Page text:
Le P’tit Prince — in Saint-Léginaud dialect.

The Croissant language or dialects of French is a unique and somewhat lesser-known linguistic phenomenon in France. It refers to a transitional area of dialects spoken in a crescent-shaped region between the traditional linguistic zones of the Langue d’Oc and the Langue d’Oïl. The specific dialects within the Croissant area can be quite varied. Some of the notable ones include:
Marchois (spoken in the Marche region, showing a blend of Oïl and Oc characteristics), and Averno-Bourbonnais (have more Occitan influence but also share features with Oïl dialects).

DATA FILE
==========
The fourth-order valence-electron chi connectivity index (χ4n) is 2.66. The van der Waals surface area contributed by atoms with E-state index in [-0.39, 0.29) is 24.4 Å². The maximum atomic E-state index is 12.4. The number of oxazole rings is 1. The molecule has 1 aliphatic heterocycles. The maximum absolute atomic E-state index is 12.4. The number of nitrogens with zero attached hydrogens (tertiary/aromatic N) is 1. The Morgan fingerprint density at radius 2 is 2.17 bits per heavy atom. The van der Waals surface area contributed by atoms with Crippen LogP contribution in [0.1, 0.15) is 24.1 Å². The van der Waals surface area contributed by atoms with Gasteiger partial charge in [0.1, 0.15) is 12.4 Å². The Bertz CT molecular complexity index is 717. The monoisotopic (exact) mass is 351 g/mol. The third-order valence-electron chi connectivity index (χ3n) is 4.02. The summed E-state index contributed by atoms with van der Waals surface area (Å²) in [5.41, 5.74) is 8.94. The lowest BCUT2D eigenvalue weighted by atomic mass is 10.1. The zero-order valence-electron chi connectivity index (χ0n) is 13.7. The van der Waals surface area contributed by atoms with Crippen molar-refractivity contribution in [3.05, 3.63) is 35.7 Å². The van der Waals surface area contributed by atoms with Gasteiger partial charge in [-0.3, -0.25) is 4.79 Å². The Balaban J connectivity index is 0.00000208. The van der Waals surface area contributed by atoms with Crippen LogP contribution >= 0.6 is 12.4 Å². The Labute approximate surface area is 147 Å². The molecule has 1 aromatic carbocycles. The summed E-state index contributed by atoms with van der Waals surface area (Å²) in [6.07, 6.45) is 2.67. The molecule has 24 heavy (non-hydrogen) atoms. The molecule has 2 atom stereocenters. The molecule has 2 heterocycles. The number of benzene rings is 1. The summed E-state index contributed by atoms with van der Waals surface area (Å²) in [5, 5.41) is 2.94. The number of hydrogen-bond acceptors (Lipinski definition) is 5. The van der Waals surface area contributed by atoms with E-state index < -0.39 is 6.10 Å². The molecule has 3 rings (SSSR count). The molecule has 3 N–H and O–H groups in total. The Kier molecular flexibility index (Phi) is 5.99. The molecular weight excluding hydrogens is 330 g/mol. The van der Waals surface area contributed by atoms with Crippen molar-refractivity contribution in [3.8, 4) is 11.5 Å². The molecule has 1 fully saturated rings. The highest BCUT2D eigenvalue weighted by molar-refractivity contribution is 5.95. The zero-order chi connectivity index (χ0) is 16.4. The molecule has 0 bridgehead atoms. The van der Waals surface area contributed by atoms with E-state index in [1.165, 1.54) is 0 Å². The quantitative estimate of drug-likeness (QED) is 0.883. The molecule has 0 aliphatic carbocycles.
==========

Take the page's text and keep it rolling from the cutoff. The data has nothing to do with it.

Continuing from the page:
Saint-Léginaud, or the language of Saint-Léger-Magnazeix (Haute-Vienne), is a variety from the western part of the Crescent (Marchois linguistic area). More precisely, Saint-Léginaud is a representative variety of Bas-Marchois, a variant of Marchois spoken in northern Haute-Vienne (on the right bank of the Gartempe) and in several neighboring communes in the Creuse (La Souterraine region).